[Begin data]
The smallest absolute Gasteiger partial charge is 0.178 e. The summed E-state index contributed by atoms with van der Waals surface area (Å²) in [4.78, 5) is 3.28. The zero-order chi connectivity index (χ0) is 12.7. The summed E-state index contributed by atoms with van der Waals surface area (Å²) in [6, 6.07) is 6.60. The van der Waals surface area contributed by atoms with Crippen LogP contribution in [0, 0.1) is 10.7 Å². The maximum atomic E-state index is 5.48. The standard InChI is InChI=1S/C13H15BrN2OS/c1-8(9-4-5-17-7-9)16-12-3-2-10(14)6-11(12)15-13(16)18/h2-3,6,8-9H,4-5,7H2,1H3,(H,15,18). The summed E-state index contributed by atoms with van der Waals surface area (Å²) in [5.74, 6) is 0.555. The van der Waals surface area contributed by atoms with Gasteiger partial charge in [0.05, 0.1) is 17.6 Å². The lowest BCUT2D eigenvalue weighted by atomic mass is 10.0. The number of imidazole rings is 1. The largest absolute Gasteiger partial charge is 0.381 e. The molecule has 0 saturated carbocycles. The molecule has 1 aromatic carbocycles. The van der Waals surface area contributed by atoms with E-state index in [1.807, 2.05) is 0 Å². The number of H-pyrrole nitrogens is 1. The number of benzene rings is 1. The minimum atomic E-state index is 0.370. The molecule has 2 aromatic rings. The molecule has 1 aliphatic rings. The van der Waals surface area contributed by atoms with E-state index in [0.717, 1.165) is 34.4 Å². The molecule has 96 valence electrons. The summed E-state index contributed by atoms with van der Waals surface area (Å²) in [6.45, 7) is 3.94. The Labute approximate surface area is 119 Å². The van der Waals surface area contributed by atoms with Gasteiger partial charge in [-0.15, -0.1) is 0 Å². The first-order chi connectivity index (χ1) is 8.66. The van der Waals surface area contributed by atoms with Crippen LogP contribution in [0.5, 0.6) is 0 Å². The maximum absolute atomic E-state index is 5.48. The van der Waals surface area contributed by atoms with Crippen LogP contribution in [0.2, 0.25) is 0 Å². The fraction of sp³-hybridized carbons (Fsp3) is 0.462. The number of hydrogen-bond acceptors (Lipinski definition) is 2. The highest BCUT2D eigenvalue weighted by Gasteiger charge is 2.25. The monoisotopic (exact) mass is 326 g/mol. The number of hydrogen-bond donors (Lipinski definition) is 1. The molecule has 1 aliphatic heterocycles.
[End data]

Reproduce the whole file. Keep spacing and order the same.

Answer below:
The smallest absolute Gasteiger partial charge is 0.178 e. The summed E-state index contributed by atoms with van der Waals surface area (Å²) in [4.78, 5) is 3.28. The zero-order chi connectivity index (χ0) is 12.7. The summed E-state index contributed by atoms with van der Waals surface area (Å²) in [6, 6.07) is 6.60. The van der Waals surface area contributed by atoms with Crippen LogP contribution in [0, 0.1) is 10.7 Å². The maximum atomic E-state index is 5.48. The standard InChI is InChI=1S/C13H15BrN2OS/c1-8(9-4-5-17-7-9)16-12-3-2-10(14)6-11(12)15-13(16)18/h2-3,6,8-9H,4-5,7H2,1H3,(H,15,18). The summed E-state index contributed by atoms with van der Waals surface area (Å²) in [5.74, 6) is 0.555. The van der Waals surface area contributed by atoms with Gasteiger partial charge in [0.05, 0.1) is 17.6 Å². The lowest BCUT2D eigenvalue weighted by atomic mass is 10.0. The number of imidazole rings is 1. The largest absolute Gasteiger partial charge is 0.381 e. The molecule has 0 saturated carbocycles. The molecule has 1 aromatic carbocycles. The van der Waals surface area contributed by atoms with E-state index in [1.807, 2.05) is 0 Å². The number of H-pyrrole nitrogens is 1. The number of benzene rings is 1. The minimum atomic E-state index is 0.370. The molecule has 2 aromatic rings. The molecule has 1 aliphatic rings. The van der Waals surface area contributed by atoms with E-state index in [0.717, 1.165) is 34.4 Å². The molecule has 96 valence electrons. The summed E-state index contributed by atoms with van der Waals surface area (Å²) in [6.45, 7) is 3.94. The Labute approximate surface area is 119 Å². The van der Waals surface area contributed by atoms with Gasteiger partial charge in [-0.15, -0.1) is 0 Å². The first-order chi connectivity index (χ1) is 8.66. The van der Waals surface area contributed by atoms with Crippen LogP contribution in [0.5, 0.6) is 0 Å². The maximum absolute atomic E-state index is 5.48. The van der Waals surface area contributed by atoms with Crippen LogP contribution in [0.2, 0.25) is 0 Å². The fraction of sp³-hybridized carbons (Fsp3) is 0.462. The number of hydrogen-bond acceptors (Lipinski definition) is 2. The highest BCUT2D eigenvalue weighted by Gasteiger charge is 2.25. The monoisotopic (exact) mass is 326 g/mol. The number of hydrogen-bond donors (Lipinski definition) is 1. The molecule has 1 aliphatic heterocycles.